|09-07-2009, 11:15 AM||#1 (permalink)|
Here is my progress of rebuilding my top-end on my 05 Chopper with the TP rockers. Thought I would do a "How-To" on it since I went and took a lot of pictures during the teardown and re-assembly. I'm no certified mechanic but do have a lot of experience with V-Twins for about 30 yrs. (donít mean shit!)
I ensured I had the BDM service manual and the S&S SSW+ motor manual plus I printed off a few of the .pdf files from the S&S website that provide more information than the manual does. I also requested from TP Performance a copy of their files on re-assembly of the TP rockers. I've posted those here in the How To section already for those of you that have the TP boxes.
I broke this down to three (3) parts. First is dis-assembly, second is machining/cleanup and third is final assembly.
Ok, here we go.
First thing I did was blow the motor down real good with an air hose. It's looks real dirty and it is but all the grit and sand and such has been blow free. Then I removed interference (Navy terminology!) by removing the gas tank, carburetor, spark plugs, coil cover and exhaust.
I had to tear up my harness by removing all the shrink wrapping to get to all the connectors to dis-connect the wires for compression releases, coil and ignitions switch.
Then I pulled the rocker covers (4 bolts each head) allowing me access to the lower rocker box.
Pull pushrod tube keepers and then collapse the pushrods.
Next was to remove all the bolts for the rockers and lower box and pull the assembly off in one piece. This allows you to pull the pushrods out.
You should note the location of each pushrod. The manual tells you what pushrod goes where as all four are different lengths but they are easy to remember.
With a 1/4" 12 pt socket remove the lifter blocks. The lifters should stay in the blocks as you lift them clear. Each lifter is fitted to each valve so don't mix them up (manual states this).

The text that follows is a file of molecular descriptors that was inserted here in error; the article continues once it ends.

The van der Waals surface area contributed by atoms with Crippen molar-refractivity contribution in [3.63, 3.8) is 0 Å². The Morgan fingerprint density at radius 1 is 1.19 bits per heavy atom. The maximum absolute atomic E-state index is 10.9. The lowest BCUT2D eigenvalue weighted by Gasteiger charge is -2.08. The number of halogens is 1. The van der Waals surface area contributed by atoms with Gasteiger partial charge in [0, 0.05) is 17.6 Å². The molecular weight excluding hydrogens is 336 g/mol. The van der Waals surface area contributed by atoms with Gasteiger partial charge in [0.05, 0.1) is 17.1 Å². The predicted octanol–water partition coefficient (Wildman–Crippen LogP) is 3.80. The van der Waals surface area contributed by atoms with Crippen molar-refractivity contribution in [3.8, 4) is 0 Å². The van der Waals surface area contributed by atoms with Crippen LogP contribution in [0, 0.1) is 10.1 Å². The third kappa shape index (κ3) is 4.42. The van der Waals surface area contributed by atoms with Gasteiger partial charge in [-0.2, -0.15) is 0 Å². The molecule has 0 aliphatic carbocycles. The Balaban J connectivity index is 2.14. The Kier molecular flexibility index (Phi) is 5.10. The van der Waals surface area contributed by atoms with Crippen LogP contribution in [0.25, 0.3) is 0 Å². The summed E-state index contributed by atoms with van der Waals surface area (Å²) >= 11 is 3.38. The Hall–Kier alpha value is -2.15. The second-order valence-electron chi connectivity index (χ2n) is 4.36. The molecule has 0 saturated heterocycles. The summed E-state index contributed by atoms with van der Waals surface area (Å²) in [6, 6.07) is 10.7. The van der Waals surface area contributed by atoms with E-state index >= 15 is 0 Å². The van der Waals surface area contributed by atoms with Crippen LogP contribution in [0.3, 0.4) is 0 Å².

Use a 1/2" 12 pt socket to remove the four cylinder head bolts from each head. The bolts are receiving bolts and go over the cylinder studs.
Cylinders are now ready to be removed. You may need to use a rubber mallet to brake them loose. Just be gentle. As I raised the cylinders I had clean towels to wrap around the connecting rod to prevent debris from falling into the cases. Keep it clean!
Use some tubing of some kind to put on the cylinder studs to prevent gouging of the piston skirts.
I then pulled the clips (C style spring clips) out of the pistons so that I could punch out the wrist pin. Unfortunately I didn't get a picture of this procedure but it's pretty easy (there are pictures of installing them further down). On removing the piston S&S and others make a tool for this but I was able to brace the piston and then using a long socket up against the wrist pin tap it out. Be extra careful that you don't put any stress on the connecting rod. The manual states to remove or install them but it doesn't tell you that it's not easy just go slow and be careful.
This is what you will end up with.
That's about all there is to tearing down the top-end. Real easy really. Now the clean up starts.